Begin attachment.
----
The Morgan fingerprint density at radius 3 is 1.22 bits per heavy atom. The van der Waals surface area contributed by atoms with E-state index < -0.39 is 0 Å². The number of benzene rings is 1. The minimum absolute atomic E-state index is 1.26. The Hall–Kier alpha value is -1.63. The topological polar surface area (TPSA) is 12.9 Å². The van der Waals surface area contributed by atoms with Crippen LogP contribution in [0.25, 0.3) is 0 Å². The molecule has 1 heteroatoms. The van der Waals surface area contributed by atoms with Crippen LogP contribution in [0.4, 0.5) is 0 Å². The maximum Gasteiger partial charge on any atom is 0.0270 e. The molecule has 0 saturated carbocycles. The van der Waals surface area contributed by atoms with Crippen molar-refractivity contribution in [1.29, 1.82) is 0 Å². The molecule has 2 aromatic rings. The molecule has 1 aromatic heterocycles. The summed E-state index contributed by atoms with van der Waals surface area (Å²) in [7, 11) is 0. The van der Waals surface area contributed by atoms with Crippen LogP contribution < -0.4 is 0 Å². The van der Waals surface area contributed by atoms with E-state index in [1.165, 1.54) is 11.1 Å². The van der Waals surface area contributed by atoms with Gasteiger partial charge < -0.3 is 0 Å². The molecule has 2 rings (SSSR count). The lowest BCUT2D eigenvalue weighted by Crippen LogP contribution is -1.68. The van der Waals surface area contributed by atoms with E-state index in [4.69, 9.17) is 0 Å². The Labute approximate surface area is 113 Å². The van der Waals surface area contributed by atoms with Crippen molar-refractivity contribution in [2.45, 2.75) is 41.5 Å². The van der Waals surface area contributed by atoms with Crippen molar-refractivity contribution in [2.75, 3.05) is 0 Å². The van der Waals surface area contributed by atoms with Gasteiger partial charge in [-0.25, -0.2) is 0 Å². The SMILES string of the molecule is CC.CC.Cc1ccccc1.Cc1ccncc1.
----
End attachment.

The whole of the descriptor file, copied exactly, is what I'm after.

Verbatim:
The Morgan fingerprint density at radius 3 is 1.22 bits per heavy atom. The van der Waals surface area contributed by atoms with E-state index < -0.39 is 0 Å². The number of benzene rings is 1. The minimum absolute atomic E-state index is 1.26. The Hall–Kier alpha value is -1.63. The topological polar surface area (TPSA) is 12.9 Å². The van der Waals surface area contributed by atoms with Crippen LogP contribution in [0.25, 0.3) is 0 Å². The molecule has 1 heteroatoms. The van der Waals surface area contributed by atoms with Crippen LogP contribution in [0.4, 0.5) is 0 Å². The maximum Gasteiger partial charge on any atom is 0.0270 e. The molecule has 0 saturated carbocycles. The van der Waals surface area contributed by atoms with Crippen molar-refractivity contribution in [1.29, 1.82) is 0 Å². The molecule has 2 aromatic rings. The molecule has 1 aromatic heterocycles. The summed E-state index contributed by atoms with van der Waals surface area (Å²) in [7, 11) is 0. The van der Waals surface area contributed by atoms with Crippen LogP contribution < -0.4 is 0 Å². The van der Waals surface area contributed by atoms with E-state index in [1.165, 1.54) is 11.1 Å². The van der Waals surface area contributed by atoms with Gasteiger partial charge < -0.3 is 0 Å². The molecule has 2 rings (SSSR count). The lowest BCUT2D eigenvalue weighted by Crippen LogP contribution is -1.68. The van der Waals surface area contributed by atoms with E-state index in [4.69, 9.17) is 0 Å². The Labute approximate surface area is 113 Å². The van der Waals surface area contributed by atoms with Crippen molar-refractivity contribution in [2.45, 2.75) is 41.5 Å². The van der Waals surface area contributed by atoms with Crippen molar-refractivity contribution in [2.75, 3.05) is 0 Å². The van der Waals surface area contributed by atoms with Gasteiger partial charge in [-0.25, -0.2) is 0 Å². The SMILES string of the molecule is CC.CC.Cc1ccccc1.Cc1ccncc1.